Randy Parks, vice chairman of NAMA and president of ProStar Services in Carrollton, Texas, noted the importance of NAMA’s executive certification program, NCE, a mark of excellence for vending, foodservice and OCS.

The keynote speaker, Michigan State University men’s basketball coach Tom Izzo, began his talk by saying he always admired business people and sales people. Unlike coaching, the ceiling for business and sales performance never stops rising. “I have great respect for people who keep upping the bar,” Izzo said. “Sometimes I think your goal is never attainable.”

Izzo addressed the qualities of leadership. He said there are few people who are natural born leaders. “In my mind, a leader is someone who is very self motivated,” he said.

Many leaders lead by example, he said, and this is great. But a “true” leader, in his view, is someone who pulls others along with him.

“Great players play great, but a leader makes other players play great,” he said.

As a coach, Izzo said he asks players to fill out a card and write down five things that he can do for them as individuals. He then meets with them individually and discusses this with them, telling them that they must have trust in both him and themselves.

Once they agree to work with him, Izzo tells the players that he will hold them accountable to this agreement. He lets them know that a lot of hard work is involved.

Asked what is his greatest asset, Izzo responded, “I do spend time with my guys, and I spend unique time with them. I think those things go a long, long way.”

Asked what is the one skill he sees as most important in new recruits, Izzo responded, “The mental toughness to withstand all the outside influences. Mental toughness is something our society is lacking in.” He noted that discipline is the greatest form of love.
Self service kiosks: ‘vending on steroids’

Vending operators can proudly claim that vending was the first form of unassisted retailing. But as robotic technology, telemetry, electronic commerce and radio frequency identification have all evolved, a host of new self service concepts has emerged in recent years.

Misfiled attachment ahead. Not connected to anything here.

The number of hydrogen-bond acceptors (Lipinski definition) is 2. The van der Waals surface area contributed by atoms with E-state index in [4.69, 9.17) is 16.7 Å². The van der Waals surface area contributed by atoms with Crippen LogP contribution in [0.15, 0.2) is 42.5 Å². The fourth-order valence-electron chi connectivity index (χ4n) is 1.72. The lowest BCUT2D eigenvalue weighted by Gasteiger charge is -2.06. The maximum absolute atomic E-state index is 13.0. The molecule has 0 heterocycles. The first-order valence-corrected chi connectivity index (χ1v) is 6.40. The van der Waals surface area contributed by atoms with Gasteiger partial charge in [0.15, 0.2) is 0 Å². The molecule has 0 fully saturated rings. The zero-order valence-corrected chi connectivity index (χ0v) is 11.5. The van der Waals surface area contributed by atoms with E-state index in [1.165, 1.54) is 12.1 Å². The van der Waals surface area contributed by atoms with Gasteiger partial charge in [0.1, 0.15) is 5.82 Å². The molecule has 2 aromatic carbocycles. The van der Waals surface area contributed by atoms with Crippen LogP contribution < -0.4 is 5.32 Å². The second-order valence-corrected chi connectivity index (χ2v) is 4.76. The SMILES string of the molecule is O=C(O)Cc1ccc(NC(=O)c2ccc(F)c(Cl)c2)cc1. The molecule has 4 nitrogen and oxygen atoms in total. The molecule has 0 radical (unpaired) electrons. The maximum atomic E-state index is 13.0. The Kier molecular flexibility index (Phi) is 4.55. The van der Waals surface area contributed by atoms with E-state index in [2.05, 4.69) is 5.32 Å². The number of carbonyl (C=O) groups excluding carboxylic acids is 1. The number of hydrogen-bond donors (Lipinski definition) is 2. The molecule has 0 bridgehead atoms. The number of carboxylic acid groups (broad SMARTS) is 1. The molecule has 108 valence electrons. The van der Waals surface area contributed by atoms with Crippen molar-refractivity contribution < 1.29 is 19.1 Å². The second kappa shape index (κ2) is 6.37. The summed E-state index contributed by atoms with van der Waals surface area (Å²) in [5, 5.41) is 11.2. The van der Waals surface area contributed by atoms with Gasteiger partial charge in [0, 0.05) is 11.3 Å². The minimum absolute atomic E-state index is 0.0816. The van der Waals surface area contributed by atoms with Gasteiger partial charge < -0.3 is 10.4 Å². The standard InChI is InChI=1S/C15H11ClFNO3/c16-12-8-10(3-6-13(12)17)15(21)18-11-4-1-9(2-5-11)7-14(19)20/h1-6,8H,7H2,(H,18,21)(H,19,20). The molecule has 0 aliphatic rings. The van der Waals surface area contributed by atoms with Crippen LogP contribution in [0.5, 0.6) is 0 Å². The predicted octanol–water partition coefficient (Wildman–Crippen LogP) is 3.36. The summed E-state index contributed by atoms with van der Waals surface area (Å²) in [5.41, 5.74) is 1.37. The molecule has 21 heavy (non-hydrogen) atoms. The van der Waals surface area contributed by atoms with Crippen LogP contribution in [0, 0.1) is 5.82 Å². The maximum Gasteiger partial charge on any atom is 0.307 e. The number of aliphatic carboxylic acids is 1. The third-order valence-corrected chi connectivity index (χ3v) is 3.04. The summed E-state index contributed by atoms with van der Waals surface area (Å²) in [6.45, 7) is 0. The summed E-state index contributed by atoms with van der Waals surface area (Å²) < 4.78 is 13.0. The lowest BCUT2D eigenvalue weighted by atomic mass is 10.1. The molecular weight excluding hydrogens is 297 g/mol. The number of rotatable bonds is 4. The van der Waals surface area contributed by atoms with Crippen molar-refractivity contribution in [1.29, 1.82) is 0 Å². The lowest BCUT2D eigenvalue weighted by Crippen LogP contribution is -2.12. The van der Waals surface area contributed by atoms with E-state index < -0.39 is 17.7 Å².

Several articles in Automatic Merchandiser have explored the relationship between self service kiosks and traditional vending in the past year. To give vending operators more insight into this young and rising related industry, NAMA presented a seminar at the national expo titled, “Self service kiosks: vending on steroids.”

David Drain, executive director of the Self Service & Kiosk Association, explained that his association was formed in 2001 and presently has 235 members, consisting of suppliers and deployers of self service kiosks.

The main reason that retailers are adopting self service concepts is to reduce the cost of labor, Drain said.

Drain said consumers are increasingly choosing self service alternatives. The most obvious example is supermarket self checkout.

There is still no substitute for a great employee, Drain said, but the question has to be asked: Does the labor pool provide good employees any more?

In supermarkets, self service kiosks are being introduced to provide information, such as recipes, and for placing takeout meal orders.

Self service kiosks don’t necessarily replace employees, he said. In some cases, they assist them. One example is the information kiosk in a home improvement store that a clerk uses to help a customer find something. Another is an airline check-in counter.

Developers have found that technology is only part of the solution, Drain said. Before introducing a concept, it is necessary to understand the customer’s need.